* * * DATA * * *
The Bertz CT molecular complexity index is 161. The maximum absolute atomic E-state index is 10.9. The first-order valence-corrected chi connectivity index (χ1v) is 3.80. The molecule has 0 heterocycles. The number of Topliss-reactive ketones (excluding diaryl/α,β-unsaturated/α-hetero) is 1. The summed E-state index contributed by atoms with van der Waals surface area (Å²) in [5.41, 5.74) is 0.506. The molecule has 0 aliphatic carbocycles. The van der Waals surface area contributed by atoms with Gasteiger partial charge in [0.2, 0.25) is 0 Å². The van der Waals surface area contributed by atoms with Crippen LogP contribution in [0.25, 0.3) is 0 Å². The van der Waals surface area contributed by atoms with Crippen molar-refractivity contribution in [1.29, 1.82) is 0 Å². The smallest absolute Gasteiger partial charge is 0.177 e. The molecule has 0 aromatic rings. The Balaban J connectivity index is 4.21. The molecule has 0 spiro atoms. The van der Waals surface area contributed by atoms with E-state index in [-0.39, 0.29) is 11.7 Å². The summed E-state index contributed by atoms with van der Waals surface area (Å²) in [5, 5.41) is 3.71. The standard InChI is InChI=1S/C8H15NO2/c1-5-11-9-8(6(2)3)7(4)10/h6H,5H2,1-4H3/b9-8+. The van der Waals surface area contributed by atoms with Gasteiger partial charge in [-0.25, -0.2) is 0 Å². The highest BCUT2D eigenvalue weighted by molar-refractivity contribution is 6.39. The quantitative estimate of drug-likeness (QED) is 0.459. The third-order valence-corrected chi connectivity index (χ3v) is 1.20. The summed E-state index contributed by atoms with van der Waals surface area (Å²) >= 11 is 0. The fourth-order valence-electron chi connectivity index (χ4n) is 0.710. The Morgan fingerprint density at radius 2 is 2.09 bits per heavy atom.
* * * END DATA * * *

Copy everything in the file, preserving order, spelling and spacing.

The Bertz CT molecular complexity index is 161. The maximum absolute atomic E-state index is 10.9. The first-order valence-corrected chi connectivity index (χ1v) is 3.80. The molecule has 0 heterocycles. The number of Topliss-reactive ketones (excluding diaryl/α,β-unsaturated/α-hetero) is 1. The summed E-state index contributed by atoms with van der Waals surface area (Å²) in [5.41, 5.74) is 0.506. The molecule has 0 aliphatic carbocycles. The van der Waals surface area contributed by atoms with Gasteiger partial charge in [0.2, 0.25) is 0 Å². The van der Waals surface area contributed by atoms with Crippen LogP contribution in [0.25, 0.3) is 0 Å². The van der Waals surface area contributed by atoms with Crippen molar-refractivity contribution in [1.29, 1.82) is 0 Å². The smallest absolute Gasteiger partial charge is 0.177 e. The molecule has 0 aromatic rings. The Balaban J connectivity index is 4.21. The molecule has 0 spiro atoms. The van der Waals surface area contributed by atoms with E-state index in [-0.39, 0.29) is 11.7 Å². The summed E-state index contributed by atoms with van der Waals surface area (Å²) in [5, 5.41) is 3.71. The standard InChI is InChI=1S/C8H15NO2/c1-5-11-9-8(6(2)3)7(4)10/h6H,5H2,1-4H3/b9-8+. The van der Waals surface area contributed by atoms with Gasteiger partial charge in [-0.25, -0.2) is 0 Å². The highest BCUT2D eigenvalue weighted by molar-refractivity contribution is 6.39. The quantitative estimate of drug-likeness (QED) is 0.459. The third-order valence-corrected chi connectivity index (χ3v) is 1.20. The summed E-state index contributed by atoms with van der Waals surface area (Å²) >= 11 is 0. The fourth-order valence-electron chi connectivity index (χ4n) is 0.710. The Morgan fingerprint density at radius 2 is 2.09 bits per heavy atom.